While mediation participants are entitled to bring a lawyer with them, sometimes it makes more sense for the parties not to, such as is often the case in South Florida children and divorce cases. South Florida children and divorce cases can be highly emotional in nature, and sometimes lawyers may be too concentrated on their client’s legal interests to be able to see a more effective alternative that can better serve all of the parties’ interests, including the children’s interests.
Many times, both parents believe that they are both good parents and want to have equal portions of time with their children. After all, just because the marriage didn’t work out does not mean that the other party is a bad parent. If the parties can agree on custody decisions, this can lay an important groundwork for the rest of the mediation process.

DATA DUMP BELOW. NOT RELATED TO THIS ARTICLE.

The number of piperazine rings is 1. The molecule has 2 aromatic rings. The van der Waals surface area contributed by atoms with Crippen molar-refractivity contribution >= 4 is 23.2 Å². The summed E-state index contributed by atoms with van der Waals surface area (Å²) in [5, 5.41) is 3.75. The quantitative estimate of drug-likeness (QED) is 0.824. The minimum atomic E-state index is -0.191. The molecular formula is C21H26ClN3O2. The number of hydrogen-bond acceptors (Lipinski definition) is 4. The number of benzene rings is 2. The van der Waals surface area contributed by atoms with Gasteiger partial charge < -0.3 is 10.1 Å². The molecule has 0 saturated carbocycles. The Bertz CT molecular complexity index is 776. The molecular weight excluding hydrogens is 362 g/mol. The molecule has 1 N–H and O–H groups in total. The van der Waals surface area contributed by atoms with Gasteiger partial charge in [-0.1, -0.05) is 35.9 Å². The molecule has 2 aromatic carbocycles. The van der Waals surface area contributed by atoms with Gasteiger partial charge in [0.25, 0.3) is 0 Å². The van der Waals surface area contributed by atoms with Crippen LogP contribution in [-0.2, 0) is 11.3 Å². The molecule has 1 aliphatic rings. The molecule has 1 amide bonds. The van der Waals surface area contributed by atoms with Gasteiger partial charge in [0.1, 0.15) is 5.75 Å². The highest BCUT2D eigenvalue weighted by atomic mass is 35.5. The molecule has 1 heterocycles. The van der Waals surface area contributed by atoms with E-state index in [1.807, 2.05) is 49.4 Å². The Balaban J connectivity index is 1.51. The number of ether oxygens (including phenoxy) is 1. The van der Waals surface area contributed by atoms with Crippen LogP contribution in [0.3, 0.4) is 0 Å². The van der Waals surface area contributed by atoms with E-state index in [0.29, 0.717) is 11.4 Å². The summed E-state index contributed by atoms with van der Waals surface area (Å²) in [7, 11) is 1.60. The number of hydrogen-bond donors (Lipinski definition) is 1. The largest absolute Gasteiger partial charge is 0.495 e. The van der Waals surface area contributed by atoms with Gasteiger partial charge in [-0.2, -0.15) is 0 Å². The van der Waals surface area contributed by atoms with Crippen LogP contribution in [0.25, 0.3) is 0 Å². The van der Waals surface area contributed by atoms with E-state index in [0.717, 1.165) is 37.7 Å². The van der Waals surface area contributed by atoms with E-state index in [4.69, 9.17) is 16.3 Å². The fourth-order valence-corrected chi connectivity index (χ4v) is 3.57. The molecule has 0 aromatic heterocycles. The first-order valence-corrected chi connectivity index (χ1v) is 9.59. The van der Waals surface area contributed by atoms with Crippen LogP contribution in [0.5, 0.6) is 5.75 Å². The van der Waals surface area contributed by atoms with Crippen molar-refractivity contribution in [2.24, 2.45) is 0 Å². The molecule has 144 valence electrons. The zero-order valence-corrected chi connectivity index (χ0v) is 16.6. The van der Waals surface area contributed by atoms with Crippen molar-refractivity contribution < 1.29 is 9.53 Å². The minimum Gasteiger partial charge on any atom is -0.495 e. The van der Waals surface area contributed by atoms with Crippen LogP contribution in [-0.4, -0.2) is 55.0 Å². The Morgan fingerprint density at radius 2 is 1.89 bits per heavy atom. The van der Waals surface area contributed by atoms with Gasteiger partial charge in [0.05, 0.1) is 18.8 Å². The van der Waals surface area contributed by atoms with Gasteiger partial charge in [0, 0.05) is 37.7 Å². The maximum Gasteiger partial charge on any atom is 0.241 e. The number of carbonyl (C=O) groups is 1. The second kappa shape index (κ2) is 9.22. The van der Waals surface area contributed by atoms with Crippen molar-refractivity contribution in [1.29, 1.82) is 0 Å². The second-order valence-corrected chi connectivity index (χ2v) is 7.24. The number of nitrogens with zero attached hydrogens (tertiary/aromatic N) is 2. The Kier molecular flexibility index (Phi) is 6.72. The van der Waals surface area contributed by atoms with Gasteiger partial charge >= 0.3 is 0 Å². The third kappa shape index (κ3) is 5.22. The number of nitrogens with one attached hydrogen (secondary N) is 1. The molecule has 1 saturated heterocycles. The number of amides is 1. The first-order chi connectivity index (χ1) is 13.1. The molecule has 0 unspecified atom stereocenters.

A mediator plays a much different role than a family law attorney. He or she is completely objective, unlike a lawyer who is paid to represent his or her client’s interests only. A mediator does not take sides, but he or she does point out potential weaknesses in the parties’ positions in order to provide an objective opinion on how the court may rule. However, mediators also attentively listen and use interpersonal skills to truly communicate with the parties, both jointly and individually. By evaluating each case on its own merits, a mediator can point out potential legal issues or weaknesses.
The parties can then take this information to understand that going to court may not bring about the result they want. They can then take the time necessary to cooperate on the remaining issues involved in their divorce, such as making decisions regarding spousal support and child support.